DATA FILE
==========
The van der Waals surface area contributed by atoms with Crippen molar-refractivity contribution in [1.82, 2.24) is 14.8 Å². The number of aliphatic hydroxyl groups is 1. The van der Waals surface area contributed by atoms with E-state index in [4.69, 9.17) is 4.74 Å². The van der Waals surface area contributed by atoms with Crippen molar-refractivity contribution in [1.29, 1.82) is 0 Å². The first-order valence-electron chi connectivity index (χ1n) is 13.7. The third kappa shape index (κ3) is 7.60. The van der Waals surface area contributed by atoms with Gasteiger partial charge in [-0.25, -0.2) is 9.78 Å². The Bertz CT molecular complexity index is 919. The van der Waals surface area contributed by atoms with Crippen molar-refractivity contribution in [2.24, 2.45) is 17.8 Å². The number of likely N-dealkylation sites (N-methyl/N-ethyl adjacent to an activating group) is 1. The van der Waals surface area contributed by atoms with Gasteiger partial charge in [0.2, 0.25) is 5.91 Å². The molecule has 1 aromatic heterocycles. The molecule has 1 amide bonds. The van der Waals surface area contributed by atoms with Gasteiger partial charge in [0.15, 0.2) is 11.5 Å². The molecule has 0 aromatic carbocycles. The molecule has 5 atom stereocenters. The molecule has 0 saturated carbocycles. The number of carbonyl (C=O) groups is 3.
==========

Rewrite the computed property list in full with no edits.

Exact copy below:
The van der Waals surface area contributed by atoms with Crippen molar-refractivity contribution in [1.82, 2.24) is 14.8 Å². The number of aliphatic hydroxyl groups is 1. The van der Waals surface area contributed by atoms with E-state index in [4.69, 9.17) is 4.74 Å². The van der Waals surface area contributed by atoms with Crippen molar-refractivity contribution in [1.29, 1.82) is 0 Å². The first-order valence-electron chi connectivity index (χ1n) is 13.7. The third kappa shape index (κ3) is 7.60. The van der Waals surface area contributed by atoms with Gasteiger partial charge in [-0.25, -0.2) is 9.78 Å². The Bertz CT molecular complexity index is 919. The van der Waals surface area contributed by atoms with Crippen molar-refractivity contribution in [2.24, 2.45) is 17.8 Å². The number of likely N-dealkylation sites (N-methyl/N-ethyl adjacent to an activating group) is 1. The van der Waals surface area contributed by atoms with Gasteiger partial charge in [0.2, 0.25) is 5.91 Å². The molecule has 1 aromatic heterocycles. The molecule has 1 amide bonds. The van der Waals surface area contributed by atoms with Gasteiger partial charge in [0.15, 0.2) is 11.5 Å². The molecule has 0 aromatic carbocycles. The molecule has 5 atom stereocenters. The molecule has 0 saturated carbocycles. The number of carbonyl (C=O) groups is 3.